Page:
> [I am forwarding this to the list so that someone can correct me, if I am
> writing bullsh*t]
It looks more or less right.
> > What we still can't understand is when we must flush
> > I-cache. Well, we do understand it in theory - I-cache must be
> > flushed when new mapping for a physical page occurs.
There are two operations you can need to do on a cache line. You can
*invalidate* it (so any further access to it will re-fetch it from
memory?); you can do a *writeback* - write it back to memory, if
there's any data the CPU written but which has so far only got stored
in the cache.
The word "flush" is widely used to mean invalidate, and widely used to
mean invalidate and writeback, and probably sometimes used to mean
just writeback. So I'd recommend you don't use that word at all...
> Well, this is true for a R4k but not for a R3000. The R4k (and
> higher) have virtually indexed caches, the R3000 (and R2000) have
> physically indexed caches.
o R2000/3000 = cache on physical addresses, write-through (you never
have to do a writeback on this sort of cache).
o R4000+ primary cache - odd arrangement using virtual addresses to
index the cache, but the physical 'tag' (that's the cache-held field
which holds the physical address so the CPU can check whether the
cache holds the data it wants).
The mix of virtual index and physical tags can lead to the strange
and feared "cache aliases" mentioned by an earlier correspondent;
it's possible to get copies of the same memory location stored in
different cache lines, if that location is being accessed at two
different virtual addresses.
[R4000's designers took the risk because it gave them a higher clock
rate - the cache lookup with the virtual address can now be done
in parallel with address translation. Neat.]
R4000 caches are "write-back" - data written to them does not always
get immediately forwarded to memory, so you sometimes need to do an
explicit writeback operation.
Note that R4000SC secondary caches are physically indexed and
addressed, and you get no aliases there.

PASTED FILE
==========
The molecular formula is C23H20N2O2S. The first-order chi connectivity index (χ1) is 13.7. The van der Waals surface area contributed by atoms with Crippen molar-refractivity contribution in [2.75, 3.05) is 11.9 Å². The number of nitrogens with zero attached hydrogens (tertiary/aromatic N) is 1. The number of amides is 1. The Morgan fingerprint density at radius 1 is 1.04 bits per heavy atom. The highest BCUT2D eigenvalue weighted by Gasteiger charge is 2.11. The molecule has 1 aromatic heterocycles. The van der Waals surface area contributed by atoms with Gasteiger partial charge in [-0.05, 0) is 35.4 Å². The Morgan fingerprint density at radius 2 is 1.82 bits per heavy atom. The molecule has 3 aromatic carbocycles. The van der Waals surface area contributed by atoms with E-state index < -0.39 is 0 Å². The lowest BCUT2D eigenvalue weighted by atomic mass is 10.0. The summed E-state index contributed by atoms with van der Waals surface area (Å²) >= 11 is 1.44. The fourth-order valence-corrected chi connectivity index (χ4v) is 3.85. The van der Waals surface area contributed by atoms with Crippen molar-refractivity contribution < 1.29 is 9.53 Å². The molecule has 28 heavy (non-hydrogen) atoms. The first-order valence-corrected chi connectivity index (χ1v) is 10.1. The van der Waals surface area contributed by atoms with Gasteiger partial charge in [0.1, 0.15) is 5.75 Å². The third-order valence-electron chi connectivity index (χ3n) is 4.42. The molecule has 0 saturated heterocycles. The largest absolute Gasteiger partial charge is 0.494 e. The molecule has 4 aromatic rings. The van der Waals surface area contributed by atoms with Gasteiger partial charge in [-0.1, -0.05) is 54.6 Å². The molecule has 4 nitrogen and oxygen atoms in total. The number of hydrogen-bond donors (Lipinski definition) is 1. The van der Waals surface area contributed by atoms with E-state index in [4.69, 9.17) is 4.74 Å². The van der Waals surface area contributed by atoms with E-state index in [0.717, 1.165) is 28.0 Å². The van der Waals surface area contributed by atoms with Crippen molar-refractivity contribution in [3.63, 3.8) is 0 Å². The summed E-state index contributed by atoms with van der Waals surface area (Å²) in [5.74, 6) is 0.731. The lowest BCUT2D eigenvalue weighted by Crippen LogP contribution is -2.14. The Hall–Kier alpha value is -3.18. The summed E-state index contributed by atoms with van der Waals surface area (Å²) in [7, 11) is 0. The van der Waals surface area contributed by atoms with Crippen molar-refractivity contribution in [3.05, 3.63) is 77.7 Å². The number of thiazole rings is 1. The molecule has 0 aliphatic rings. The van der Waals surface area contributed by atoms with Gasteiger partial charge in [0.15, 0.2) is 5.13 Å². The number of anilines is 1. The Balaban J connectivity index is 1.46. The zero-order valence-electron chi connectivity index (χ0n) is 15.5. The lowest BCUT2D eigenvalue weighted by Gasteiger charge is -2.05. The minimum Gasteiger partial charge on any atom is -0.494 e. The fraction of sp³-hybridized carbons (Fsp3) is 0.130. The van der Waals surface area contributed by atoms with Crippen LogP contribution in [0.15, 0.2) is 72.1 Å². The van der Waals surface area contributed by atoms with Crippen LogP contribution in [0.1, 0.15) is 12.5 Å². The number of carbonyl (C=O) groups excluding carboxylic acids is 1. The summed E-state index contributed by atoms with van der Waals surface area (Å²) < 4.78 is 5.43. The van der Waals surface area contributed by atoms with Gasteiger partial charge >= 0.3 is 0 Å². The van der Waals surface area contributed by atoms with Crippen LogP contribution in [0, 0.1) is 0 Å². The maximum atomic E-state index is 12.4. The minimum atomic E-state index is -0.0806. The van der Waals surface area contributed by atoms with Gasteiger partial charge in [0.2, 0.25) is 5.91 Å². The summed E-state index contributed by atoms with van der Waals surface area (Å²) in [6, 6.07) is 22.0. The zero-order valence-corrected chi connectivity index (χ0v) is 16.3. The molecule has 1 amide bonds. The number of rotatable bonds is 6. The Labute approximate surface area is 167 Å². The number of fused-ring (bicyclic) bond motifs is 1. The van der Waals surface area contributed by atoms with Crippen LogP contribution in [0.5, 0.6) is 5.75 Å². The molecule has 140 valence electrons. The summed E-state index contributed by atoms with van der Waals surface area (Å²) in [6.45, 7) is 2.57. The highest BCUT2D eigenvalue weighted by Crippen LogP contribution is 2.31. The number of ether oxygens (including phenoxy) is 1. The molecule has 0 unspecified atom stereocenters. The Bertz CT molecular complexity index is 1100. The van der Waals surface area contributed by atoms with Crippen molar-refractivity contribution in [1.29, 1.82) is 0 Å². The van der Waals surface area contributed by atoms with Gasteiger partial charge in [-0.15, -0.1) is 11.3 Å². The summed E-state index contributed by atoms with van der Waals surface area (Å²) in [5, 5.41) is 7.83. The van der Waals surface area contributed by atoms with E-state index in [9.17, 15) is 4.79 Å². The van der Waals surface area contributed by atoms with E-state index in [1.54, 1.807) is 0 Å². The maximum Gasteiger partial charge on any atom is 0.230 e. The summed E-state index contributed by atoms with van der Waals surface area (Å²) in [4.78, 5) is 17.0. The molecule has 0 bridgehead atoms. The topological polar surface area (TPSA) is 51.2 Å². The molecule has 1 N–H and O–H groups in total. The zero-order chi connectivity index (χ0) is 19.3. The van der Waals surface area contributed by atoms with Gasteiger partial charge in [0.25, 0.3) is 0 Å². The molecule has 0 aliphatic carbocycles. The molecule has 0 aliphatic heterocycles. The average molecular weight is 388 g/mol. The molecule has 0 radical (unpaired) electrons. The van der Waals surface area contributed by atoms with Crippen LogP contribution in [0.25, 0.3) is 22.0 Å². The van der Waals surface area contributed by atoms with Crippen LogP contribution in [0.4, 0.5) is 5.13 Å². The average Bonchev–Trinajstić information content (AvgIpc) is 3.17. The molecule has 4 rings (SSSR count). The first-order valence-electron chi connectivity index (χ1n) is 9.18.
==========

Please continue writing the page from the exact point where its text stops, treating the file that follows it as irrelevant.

> If I understand this right, the only need for cacheflushing would be:
> o DMA, obviously. Here both caches have to be flushed.
When filling memory with DMA, the corresponding regions in both caches
should be invalidated. When taking data from memory with DMA, the
corresponding region in the data cache should first be written-back.
> o Copying code. In this case the D-cache would be up to date, but
> the I-cache doesn't know that code has changed. Here the I-cache has
> to be flushed.
You need to do a D-cache writeback, followed by an I-cache invalidate,
of any cache lines containing the code area you've copied to.
BUT you don't normally need to do anything to MIPS caches when you
change page mappings.
You would only need to do something if your OS deliberately maps pages
so as to risk cache aliases; this is possible on the R4000SC and
R4000MC CPUs, because they use their secondary cache tags to watch for
aliases and report (via an exception) when one tries to happen.
Most OS' avoid cache aliases. This is in fact quite easy. Because
MIPS memory virtual->physical translation is paged in 4K chunks,
address bits 0-11 are the same as physical addresses. An 8K
direct-mapped primary cache only employs address bits up to 12 in its
index; so a particularly *physical* location can only ever appear in
two places in the cache - depending on the value of bit 13 in the
virtual address which currently maps to it.
You can avoid aliases, therefore, by insisting that all the virtual
addresses which map to any particular physical location are the same
modulo 64Kbytes (or any other power of two bigger than the cache
size). Generally, OS' only allocate a second virtual address to data
under unusual circumstances, and the address space is big enough to
stick to such rules.
> > ... because user may wish to execute a code which was formed in a
> > data segment.
Any application using self-modifying code must explicitly D-cache
writeback and I-cache invalidate the code which has been modified or
created. Since cache ops are privileged, that will need a system
call. Simple self-modifying code just doesn't work on MIPS CPUs.